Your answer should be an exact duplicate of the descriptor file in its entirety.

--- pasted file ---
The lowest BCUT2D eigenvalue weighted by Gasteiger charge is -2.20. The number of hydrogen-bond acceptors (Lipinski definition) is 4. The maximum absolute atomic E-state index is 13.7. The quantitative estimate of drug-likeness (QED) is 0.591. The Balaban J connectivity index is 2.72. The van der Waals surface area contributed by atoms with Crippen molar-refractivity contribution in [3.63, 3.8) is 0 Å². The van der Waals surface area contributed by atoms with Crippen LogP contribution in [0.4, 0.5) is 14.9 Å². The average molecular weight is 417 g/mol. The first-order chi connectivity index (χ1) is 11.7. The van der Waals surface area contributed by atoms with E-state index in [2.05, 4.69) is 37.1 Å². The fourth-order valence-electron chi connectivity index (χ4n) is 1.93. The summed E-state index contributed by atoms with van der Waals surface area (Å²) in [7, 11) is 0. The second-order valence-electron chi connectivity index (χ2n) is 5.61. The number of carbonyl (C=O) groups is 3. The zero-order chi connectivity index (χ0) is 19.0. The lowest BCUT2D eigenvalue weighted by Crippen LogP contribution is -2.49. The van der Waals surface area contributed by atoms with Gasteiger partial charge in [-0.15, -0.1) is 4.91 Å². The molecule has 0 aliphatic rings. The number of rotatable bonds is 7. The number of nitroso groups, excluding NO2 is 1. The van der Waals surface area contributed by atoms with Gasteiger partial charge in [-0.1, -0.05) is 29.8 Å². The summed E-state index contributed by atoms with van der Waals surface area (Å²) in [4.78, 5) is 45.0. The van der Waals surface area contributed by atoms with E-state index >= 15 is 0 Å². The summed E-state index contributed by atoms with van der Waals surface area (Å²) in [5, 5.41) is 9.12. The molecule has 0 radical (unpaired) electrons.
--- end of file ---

The lowest BCUT2D eigenvalue weighted by Gasteiger charge is -2.20. The number of hydrogen-bond acceptors (Lipinski definition) is 4. The maximum absolute atomic E-state index is 13.7. The quantitative estimate of drug-likeness (QED) is 0.591. The Balaban J connectivity index is 2.72. The van der Waals surface area contributed by atoms with Crippen molar-refractivity contribution in [3.63, 3.8) is 0 Å². The van der Waals surface area contributed by atoms with Crippen LogP contribution in [0.4, 0.5) is 14.9 Å². The average molecular weight is 417 g/mol. The first-order chi connectivity index (χ1) is 11.7. The van der Waals surface area contributed by atoms with E-state index in [2.05, 4.69) is 37.1 Å². The fourth-order valence-electron chi connectivity index (χ4n) is 1.93. The summed E-state index contributed by atoms with van der Waals surface area (Å²) in [7, 11) is 0. The second-order valence-electron chi connectivity index (χ2n) is 5.61. The number of carbonyl (C=O) groups is 3. The zero-order chi connectivity index (χ0) is 19.0. The lowest BCUT2D eigenvalue weighted by Crippen LogP contribution is -2.49. The van der Waals surface area contributed by atoms with Gasteiger partial charge in [-0.15, -0.1) is 4.91 Å². The molecule has 0 aliphatic rings. The number of rotatable bonds is 7. The number of nitroso groups, excluding NO2 is 1. The van der Waals surface area contributed by atoms with Gasteiger partial charge in [-0.1, -0.05) is 29.8 Å². The summed E-state index contributed by atoms with van der Waals surface area (Å²) in [4.78, 5) is 45.0. The van der Waals surface area contributed by atoms with E-state index >= 15 is 0 Å². The summed E-state index contributed by atoms with van der Waals surface area (Å²) in [5, 5.41) is 9.12. The molecule has 0 radical (unpaired) electrons.